La Calera is an unconventional wet gas field located close to Añelo city in Neuquén province. There are currently 30 horizontal wells in production from Vaca Muerta formation, drilled at three different landings in 3-wells pads. As in every unconventional asset development, well spacing stands as one of the main optimization objectives in order to maximize project net present value. This paper aims to show that performing interference tests at different times of the life of a well can help to get a better understanding of the optimum well spacing.
This study is focused on the analysis of several interference tests performed on a specific pad with three horizontal wells. So far, four interference tests were conducted with downhole pressure measurement. The first test had the objective of analyzing the interference between the wells after being fractured and first opened. After two years of production, all three wells were closed to minimize frac hits effects from child wells being stimulated 350 m (1150 ft) apart. A second interference test was performed before the stimulation of the child wells and a third one was done after it. Finally, when the child wells were first opened, a fourth test was performed between parent and child wells.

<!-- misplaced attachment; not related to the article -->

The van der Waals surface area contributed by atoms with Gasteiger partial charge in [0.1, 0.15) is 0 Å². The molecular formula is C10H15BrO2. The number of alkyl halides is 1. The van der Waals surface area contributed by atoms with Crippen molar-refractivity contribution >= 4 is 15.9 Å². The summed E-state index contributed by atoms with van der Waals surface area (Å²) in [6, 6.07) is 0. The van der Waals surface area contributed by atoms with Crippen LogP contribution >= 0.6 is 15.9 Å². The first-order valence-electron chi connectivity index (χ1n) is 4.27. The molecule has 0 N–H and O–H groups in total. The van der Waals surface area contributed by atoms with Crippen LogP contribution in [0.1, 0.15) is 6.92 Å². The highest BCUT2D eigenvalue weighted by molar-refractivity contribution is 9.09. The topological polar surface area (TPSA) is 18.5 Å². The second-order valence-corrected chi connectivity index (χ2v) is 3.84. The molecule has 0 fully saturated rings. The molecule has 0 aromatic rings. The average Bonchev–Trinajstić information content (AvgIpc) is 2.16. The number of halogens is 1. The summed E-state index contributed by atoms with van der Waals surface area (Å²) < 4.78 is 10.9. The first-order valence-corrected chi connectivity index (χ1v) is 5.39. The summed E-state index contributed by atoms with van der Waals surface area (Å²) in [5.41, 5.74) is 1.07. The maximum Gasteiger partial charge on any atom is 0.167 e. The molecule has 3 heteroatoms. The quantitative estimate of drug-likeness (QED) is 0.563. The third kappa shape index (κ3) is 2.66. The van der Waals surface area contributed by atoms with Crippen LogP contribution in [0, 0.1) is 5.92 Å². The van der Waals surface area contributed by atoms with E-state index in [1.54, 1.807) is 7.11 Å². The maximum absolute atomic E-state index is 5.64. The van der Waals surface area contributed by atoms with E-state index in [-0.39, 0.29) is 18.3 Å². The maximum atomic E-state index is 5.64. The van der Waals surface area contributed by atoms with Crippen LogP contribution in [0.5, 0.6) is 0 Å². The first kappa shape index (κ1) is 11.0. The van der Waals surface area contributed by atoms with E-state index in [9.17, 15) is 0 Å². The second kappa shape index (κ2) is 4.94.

The information analyzed consists of pressure registers from well head sensors and downhole gauges located in the parent wells and gas and liquid production information measured in both pads. In order to complete the analysis, water tracers were injected in the child wells and then sampled in all the six wells.
During the first test, moderate interference was observed among the three wells even though there is a vertical offset of 120 m (400 ft) between the lower and upper landing. The second test helped to quantify how interferences varied after two years of production. Important frac hits were observed during stimulation of the child wells using well head pressures gauges. Once the parent wells were back on production, changes in water and condensate production were observed. Water tracers sampled in both pads incorporated valuable information as they showed that some fractures from the child wells affected parent wells although there was no increment in pressure detected.
All the information gathered will help to gain insight of the optimum well spacing, understand if a 350 m-spacing (1150 ft) is appropriate, and determine if a new interference test between pads should be performed after achieving a whole year of production from the child wells. Finally, it is important to establish if the risk of a possible loss of productivity should be considered for the parent wells when forecasting a full field development.